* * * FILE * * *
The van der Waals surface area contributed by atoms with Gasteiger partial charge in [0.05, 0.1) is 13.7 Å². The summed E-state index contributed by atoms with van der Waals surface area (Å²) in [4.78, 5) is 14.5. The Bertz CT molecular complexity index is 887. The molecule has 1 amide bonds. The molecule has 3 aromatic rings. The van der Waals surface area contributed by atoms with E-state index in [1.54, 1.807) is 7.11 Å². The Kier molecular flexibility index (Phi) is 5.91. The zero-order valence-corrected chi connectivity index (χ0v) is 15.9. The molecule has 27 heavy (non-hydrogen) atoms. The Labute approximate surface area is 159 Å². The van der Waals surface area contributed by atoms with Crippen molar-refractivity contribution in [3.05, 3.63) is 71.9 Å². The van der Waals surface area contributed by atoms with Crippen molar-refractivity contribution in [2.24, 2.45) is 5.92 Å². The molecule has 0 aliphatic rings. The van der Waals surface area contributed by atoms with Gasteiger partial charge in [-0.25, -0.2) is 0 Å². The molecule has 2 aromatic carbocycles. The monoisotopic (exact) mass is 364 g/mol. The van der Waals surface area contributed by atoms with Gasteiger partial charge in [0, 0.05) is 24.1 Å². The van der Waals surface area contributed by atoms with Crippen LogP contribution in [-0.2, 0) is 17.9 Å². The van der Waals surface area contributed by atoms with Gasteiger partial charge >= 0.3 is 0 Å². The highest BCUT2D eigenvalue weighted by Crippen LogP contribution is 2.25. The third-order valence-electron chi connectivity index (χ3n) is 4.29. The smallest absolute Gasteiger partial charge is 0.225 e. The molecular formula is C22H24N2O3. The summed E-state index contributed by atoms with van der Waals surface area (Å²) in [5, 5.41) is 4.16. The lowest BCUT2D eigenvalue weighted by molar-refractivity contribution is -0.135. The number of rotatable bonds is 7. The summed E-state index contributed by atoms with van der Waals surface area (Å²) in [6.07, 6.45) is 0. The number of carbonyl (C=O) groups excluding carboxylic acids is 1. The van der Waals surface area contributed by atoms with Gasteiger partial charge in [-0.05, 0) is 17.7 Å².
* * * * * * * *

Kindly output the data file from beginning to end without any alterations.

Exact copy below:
The van der Waals surface area contributed by atoms with Gasteiger partial charge in [0.05, 0.1) is 13.7 Å². The summed E-state index contributed by atoms with van der Waals surface area (Å²) in [4.78, 5) is 14.5. The Bertz CT molecular complexity index is 887. The molecule has 1 amide bonds. The molecule has 3 aromatic rings. The van der Waals surface area contributed by atoms with E-state index in [1.54, 1.807) is 7.11 Å². The Kier molecular flexibility index (Phi) is 5.91. The zero-order valence-corrected chi connectivity index (χ0v) is 15.9. The molecule has 27 heavy (non-hydrogen) atoms. The Labute approximate surface area is 159 Å². The van der Waals surface area contributed by atoms with Crippen molar-refractivity contribution in [3.05, 3.63) is 71.9 Å². The van der Waals surface area contributed by atoms with Crippen molar-refractivity contribution in [2.24, 2.45) is 5.92 Å². The molecule has 0 aliphatic rings. The van der Waals surface area contributed by atoms with Gasteiger partial charge in [-0.25, -0.2) is 0 Å². The molecule has 2 aromatic carbocycles. The monoisotopic (exact) mass is 364 g/mol. The van der Waals surface area contributed by atoms with Gasteiger partial charge in [0, 0.05) is 24.1 Å². The van der Waals surface area contributed by atoms with Crippen LogP contribution in [-0.2, 0) is 17.9 Å². The van der Waals surface area contributed by atoms with Gasteiger partial charge >= 0.3 is 0 Å². The highest BCUT2D eigenvalue weighted by Crippen LogP contribution is 2.25. The third-order valence-electron chi connectivity index (χ3n) is 4.29. The smallest absolute Gasteiger partial charge is 0.225 e. The molecular formula is C22H24N2O3. The summed E-state index contributed by atoms with van der Waals surface area (Å²) in [5, 5.41) is 4.16. The lowest BCUT2D eigenvalue weighted by molar-refractivity contribution is -0.135. The number of rotatable bonds is 7. The summed E-state index contributed by atoms with van der Waals surface area (Å²) in [6.07, 6.45) is 0. The number of carbonyl (C=O) groups excluding carboxylic acids is 1. The van der Waals surface area contributed by atoms with Gasteiger partial charge in [-0.05, 0) is 17.7 Å².